Skip to main content
Edward Flagg
Department of Physics and Astronomy

Best Practices

Some practices are so universal in importance and effectiveness that everyone should do them, regardless of one's specific research project. The lists below are not exhaustive. There are many practices that could be added. You should consider what practices would be helpful to you and add them to the list.


  • Write down a daily plan, even if it's just a couple bullet points. Don't just say it to yourself - actually write it down.
  • Record difficulties/challenges in your lab notebook.
  • Bring your notebook to meetings with your adviser.
  • Build a glossary of terms and techniques that you don't understand.
  • Research an unknown item from the glossary.
  • Review your notes from the last meeting with your adviser. Remind yourself what problems and solutions were identified.
  • Make a weekly plan; assign tasks to specific times. This can supplant the daily plan if it is detailed enough.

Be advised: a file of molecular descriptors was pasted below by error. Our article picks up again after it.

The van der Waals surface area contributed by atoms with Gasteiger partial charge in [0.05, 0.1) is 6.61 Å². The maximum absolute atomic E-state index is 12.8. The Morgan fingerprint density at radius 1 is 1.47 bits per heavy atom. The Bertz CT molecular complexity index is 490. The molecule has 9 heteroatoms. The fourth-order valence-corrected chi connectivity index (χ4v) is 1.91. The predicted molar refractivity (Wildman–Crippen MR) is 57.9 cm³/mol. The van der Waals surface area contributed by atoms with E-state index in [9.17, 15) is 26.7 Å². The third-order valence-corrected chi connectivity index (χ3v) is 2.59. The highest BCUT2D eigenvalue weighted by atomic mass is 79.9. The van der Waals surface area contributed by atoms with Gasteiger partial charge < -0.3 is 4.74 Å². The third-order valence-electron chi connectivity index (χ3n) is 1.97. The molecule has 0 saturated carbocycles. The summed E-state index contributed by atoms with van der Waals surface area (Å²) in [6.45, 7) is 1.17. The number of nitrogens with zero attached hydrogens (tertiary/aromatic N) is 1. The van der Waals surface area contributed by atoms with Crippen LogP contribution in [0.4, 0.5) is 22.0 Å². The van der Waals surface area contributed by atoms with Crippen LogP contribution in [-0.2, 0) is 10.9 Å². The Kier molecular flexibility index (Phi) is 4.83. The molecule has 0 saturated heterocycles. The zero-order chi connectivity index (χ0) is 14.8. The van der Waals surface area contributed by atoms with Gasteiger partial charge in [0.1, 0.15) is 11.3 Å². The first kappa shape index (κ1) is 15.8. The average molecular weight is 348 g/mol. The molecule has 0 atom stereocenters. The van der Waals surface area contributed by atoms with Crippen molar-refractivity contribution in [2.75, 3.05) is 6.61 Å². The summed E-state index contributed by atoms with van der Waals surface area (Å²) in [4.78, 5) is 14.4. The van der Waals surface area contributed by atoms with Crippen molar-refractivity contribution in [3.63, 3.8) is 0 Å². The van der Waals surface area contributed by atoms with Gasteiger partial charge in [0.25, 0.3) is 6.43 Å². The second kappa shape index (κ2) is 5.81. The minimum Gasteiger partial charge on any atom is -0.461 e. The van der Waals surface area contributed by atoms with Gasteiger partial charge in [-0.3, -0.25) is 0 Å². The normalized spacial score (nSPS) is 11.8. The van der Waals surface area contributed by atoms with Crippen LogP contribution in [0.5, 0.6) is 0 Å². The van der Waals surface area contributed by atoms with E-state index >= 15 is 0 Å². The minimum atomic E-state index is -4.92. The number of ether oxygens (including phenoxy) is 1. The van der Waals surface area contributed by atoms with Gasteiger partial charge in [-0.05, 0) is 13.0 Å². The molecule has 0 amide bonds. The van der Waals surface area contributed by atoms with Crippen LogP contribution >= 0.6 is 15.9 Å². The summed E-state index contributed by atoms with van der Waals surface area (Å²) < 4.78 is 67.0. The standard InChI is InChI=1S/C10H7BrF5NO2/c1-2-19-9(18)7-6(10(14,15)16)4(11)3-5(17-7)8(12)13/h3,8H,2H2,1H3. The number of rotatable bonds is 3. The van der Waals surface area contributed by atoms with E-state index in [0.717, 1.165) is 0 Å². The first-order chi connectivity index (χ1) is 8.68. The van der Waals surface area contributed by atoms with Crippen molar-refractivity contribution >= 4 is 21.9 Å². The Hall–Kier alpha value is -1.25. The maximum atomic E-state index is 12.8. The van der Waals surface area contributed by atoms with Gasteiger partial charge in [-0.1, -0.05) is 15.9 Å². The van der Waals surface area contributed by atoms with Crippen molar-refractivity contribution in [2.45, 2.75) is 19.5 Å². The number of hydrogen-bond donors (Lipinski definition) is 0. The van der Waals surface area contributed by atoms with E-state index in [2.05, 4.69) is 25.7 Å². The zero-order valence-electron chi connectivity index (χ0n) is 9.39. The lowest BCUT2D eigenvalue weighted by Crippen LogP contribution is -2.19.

• Track time spent on different tasks; make sure your effort aligns with your priorities. Note: your main priority is to earn a Ph.D. If you are a TA, you should not be spending more than 20 hours per week on teaching tasks. If you are, let your supervisor know.
  • Write a progress report and send it to your adviser. Answer the following questions:
    • What were your goals for this week?
      • Which goals did you accomplish?
      • Which goals did you not accomplish? Why?
    • What obstacles or difficulties did you overcome? How?
    • What challenges remain and what are your proposed solutions?
    • Which of the daily practices did you do? Which did you not do?
    • What are your goals for next week?
    • How do these goals help achieve one of your major goals or middle goals?
  • Read at least one journal article related to your research (e.g., for journal club). Ask a senior student or your adviser if you don't know what to read.
  • Compare your progress on your middle goals to your semester plan.
  • Update your semester plan noting completed goals/deadlines. If necessary, modify it to account for setbacks and changes in plans or priorities.
At the beginning of a semester